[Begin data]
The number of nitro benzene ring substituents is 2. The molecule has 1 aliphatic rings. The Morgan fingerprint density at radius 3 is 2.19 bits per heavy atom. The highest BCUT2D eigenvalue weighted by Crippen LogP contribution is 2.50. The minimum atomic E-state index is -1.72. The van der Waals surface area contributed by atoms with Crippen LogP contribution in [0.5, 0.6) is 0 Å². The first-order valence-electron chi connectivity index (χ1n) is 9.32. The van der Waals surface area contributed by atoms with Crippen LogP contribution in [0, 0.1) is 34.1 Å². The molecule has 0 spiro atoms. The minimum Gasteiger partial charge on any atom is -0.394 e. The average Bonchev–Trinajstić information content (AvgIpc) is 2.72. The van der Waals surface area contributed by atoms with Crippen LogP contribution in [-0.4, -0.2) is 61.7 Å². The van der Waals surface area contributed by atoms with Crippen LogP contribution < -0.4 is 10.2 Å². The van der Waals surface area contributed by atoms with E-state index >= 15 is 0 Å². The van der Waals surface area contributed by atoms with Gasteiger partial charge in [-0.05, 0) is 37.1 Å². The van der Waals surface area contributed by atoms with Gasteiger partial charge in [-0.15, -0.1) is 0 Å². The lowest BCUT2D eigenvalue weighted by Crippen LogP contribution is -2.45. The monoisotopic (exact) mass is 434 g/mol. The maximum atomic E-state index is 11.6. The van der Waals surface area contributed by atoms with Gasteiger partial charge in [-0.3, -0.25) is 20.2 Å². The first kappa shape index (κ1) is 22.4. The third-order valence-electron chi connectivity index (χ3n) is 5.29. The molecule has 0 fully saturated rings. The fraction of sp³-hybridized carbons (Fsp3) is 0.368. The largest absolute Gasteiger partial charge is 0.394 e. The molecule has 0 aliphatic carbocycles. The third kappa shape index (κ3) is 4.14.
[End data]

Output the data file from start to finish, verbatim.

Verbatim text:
The number of nitro benzene ring substituents is 2. The molecule has 1 aliphatic rings. The Morgan fingerprint density at radius 3 is 2.19 bits per heavy atom. The highest BCUT2D eigenvalue weighted by Crippen LogP contribution is 2.50. The minimum atomic E-state index is -1.72. The van der Waals surface area contributed by atoms with Crippen LogP contribution in [0.5, 0.6) is 0 Å². The first-order valence-electron chi connectivity index (χ1n) is 9.32. The van der Waals surface area contributed by atoms with Crippen LogP contribution in [0, 0.1) is 34.1 Å². The molecule has 0 spiro atoms. The minimum Gasteiger partial charge on any atom is -0.394 e. The average Bonchev–Trinajstić information content (AvgIpc) is 2.72. The van der Waals surface area contributed by atoms with Crippen LogP contribution in [-0.4, -0.2) is 61.7 Å². The van der Waals surface area contributed by atoms with Crippen LogP contribution < -0.4 is 10.2 Å². The van der Waals surface area contributed by atoms with E-state index >= 15 is 0 Å². The van der Waals surface area contributed by atoms with Gasteiger partial charge in [-0.05, 0) is 37.1 Å². The van der Waals surface area contributed by atoms with Gasteiger partial charge in [-0.15, -0.1) is 0 Å². The lowest BCUT2D eigenvalue weighted by Crippen LogP contribution is -2.45. The monoisotopic (exact) mass is 434 g/mol. The maximum atomic E-state index is 11.6. The van der Waals surface area contributed by atoms with Gasteiger partial charge in [-0.3, -0.25) is 20.2 Å². The first kappa shape index (κ1) is 22.4. The third-order valence-electron chi connectivity index (χ3n) is 5.29. The molecule has 0 fully saturated rings. The fraction of sp³-hybridized carbons (Fsp3) is 0.368. The largest absolute Gasteiger partial charge is 0.394 e. The molecule has 0 aliphatic carbocycles. The third kappa shape index (κ3) is 4.14.